(32) From an article by Nancy Franklin in The New Yorker commenting on fraudster Bernie Madoff's having said about his Ponzi scheme, `I believed it would end soon':

...he betrayed no sense of how absurd it was to use the passive voice in regard to his scheme, as if it were a spell of bad weather that had descended on him.
But (although Madoff does indeed appear to speak as if the possibility of his criminal misdeeds ending were independent of his volition) It will end soon is not in the passive voice.

(33) From a UK government publication on literacy, the Year 7 Sentence Level Bank issued in April 2001 by the UK Department for Education and Employment as part of the UK National Literacy Strategy, exemplifying the passive voice:

But The butler was dead is not a passive. An earlier version had The butler was murdered, which is a passive, but no one noticed that the change had ruined the point of the example (see Cajkler 2004).

(34) From a blog by a writing teacher at Boston University complaining about undergraduates' excuses: (see here):

The plane stub was accompanied by a breezy email: `thought I would be able to return by tonight, but it does not appear that will be in the cards.' I found the switch to the passive in the latter clause of that sentence to be extremely irritating, as if he were freeing himself from blame. If you're going to be absent, just own up to it like a responsible human being.
But It does not appear that will be in the cards is not a passive.

This list provides clear evidence that the state of the general public's education regarding the notion `passive voice' is nothing short of disastrous, even when we consider people like professional writers, journalists, and authors of usage guides. However, people have suggested to me several times that the sheer number of failures to apply the term `passive' the way grammarians do indicates there must be something wrong with my assumptions: perhaps I am being too prescriptive, and in reality there is a vernacular sense of the term that simply isn't the technical term in use among grammarians. In other words, perhaps I am in the position of someone who, ludicrously, objects to the claim that the World Wide Web was responsible for a transformation in book retailing on the grounds that the term `transformation' actually refers to a mapping from phrase markers to phrase markers.

And there is a rather vague discourse-semantic property that one might say is shared by all the quotations I have given so far: in the examples cited, the critics seem to think that in some sense agency has been being obscured or attenuated, or some admission of responsibility has been evaded.

But this does not cover come anywhere near covering the full range of the evidence. It could perhaps apply to most of the examples given so far; but now consider the cases in (35) – (44):

(35) The commenter `Ivenson', on the Wonkette website, talking about Sarah Palin (see here):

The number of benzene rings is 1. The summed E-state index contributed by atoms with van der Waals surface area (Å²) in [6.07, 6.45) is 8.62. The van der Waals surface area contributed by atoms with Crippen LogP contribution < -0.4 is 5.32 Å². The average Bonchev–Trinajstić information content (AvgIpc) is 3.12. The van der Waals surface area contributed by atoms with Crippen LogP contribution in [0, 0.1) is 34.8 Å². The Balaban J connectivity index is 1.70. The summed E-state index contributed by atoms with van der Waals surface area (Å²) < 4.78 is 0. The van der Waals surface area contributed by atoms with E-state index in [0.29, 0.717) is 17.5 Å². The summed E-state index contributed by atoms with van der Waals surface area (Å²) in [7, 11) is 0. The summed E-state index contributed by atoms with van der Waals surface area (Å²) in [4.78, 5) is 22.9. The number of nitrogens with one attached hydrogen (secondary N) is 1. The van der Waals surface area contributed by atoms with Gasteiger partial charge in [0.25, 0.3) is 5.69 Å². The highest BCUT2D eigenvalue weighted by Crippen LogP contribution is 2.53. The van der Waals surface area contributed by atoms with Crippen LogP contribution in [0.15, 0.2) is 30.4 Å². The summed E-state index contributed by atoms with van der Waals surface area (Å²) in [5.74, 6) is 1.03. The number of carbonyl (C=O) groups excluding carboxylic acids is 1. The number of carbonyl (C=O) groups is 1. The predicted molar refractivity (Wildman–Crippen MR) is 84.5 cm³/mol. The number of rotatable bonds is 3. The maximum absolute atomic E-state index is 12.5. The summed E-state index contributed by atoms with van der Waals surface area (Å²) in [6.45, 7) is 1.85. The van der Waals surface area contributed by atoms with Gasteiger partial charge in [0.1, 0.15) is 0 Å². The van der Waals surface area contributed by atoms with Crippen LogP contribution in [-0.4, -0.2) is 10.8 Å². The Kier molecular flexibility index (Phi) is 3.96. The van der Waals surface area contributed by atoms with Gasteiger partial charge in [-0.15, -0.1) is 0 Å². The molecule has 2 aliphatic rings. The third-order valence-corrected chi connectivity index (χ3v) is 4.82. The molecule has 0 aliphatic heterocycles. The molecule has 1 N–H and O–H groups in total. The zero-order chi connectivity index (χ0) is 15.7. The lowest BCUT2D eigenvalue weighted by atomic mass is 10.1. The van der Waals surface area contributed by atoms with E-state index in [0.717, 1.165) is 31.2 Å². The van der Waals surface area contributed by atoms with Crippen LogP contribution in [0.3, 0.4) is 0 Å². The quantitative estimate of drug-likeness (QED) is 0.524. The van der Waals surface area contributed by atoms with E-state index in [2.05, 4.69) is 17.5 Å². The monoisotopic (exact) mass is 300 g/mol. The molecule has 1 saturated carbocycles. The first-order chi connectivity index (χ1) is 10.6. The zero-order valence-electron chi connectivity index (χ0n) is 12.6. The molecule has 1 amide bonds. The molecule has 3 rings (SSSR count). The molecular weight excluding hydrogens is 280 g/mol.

Gave up when she said `you guys are wanting to dissect the past.' Awful passive voice manner of speech ...
But there is no `passive voice manner of speech', and you guys are wanting to dissect the past is in the active voice, and neither the allegation expressed not the reference of the subject (you guys) could possibly be any clearer.

(36) Brad DeLong, a well-known blogger, lists uses of the passive in an English translation of a passage by Wolfgang Mommsen (see his post here and my discussion in this Language Log post):

the misfortune that befell Germany and Europe...
the Reich had to face a superior coalition...
the war turned out to be...
the ... situation that isolated Germany...
It was above all the bloody reckoning...
But not one of these five examples illustrates the use of passive voice. And DeLong's suggestions for "alternatives that focus more attention on agency" are often radical rewritings. For example, in his post he proposes replacing `the Reich had to face a superior coalition' by `the German government struck first and struck at Belgium and France, creating the coalition of Russia, France, and Britain it then fought'; but the replacement is almost triple the length, and has a subject (the German government) that is referentially the same as the original (the Reich), so nothing about passive voice seems conceivably relevant here.

(37) From the group blog of The American Prospect in July 2007 (see this Language Log post):

First Read, a reliable purveyor of Beltway conventional wisdom, tries out the passive voice: `As for the media, we've allowed this story over race [to] bury one of the more consequential weeks of Obama's presidency thus far (the financial reform legislation becoming law, Senate passage of the jobless benefits, and Kagan clearing the Senate Judiciary Committee). Whether it's Sherrod, Gates, or Jeremiah Wright, the topic of race pushes the media's buttons like no other issue.'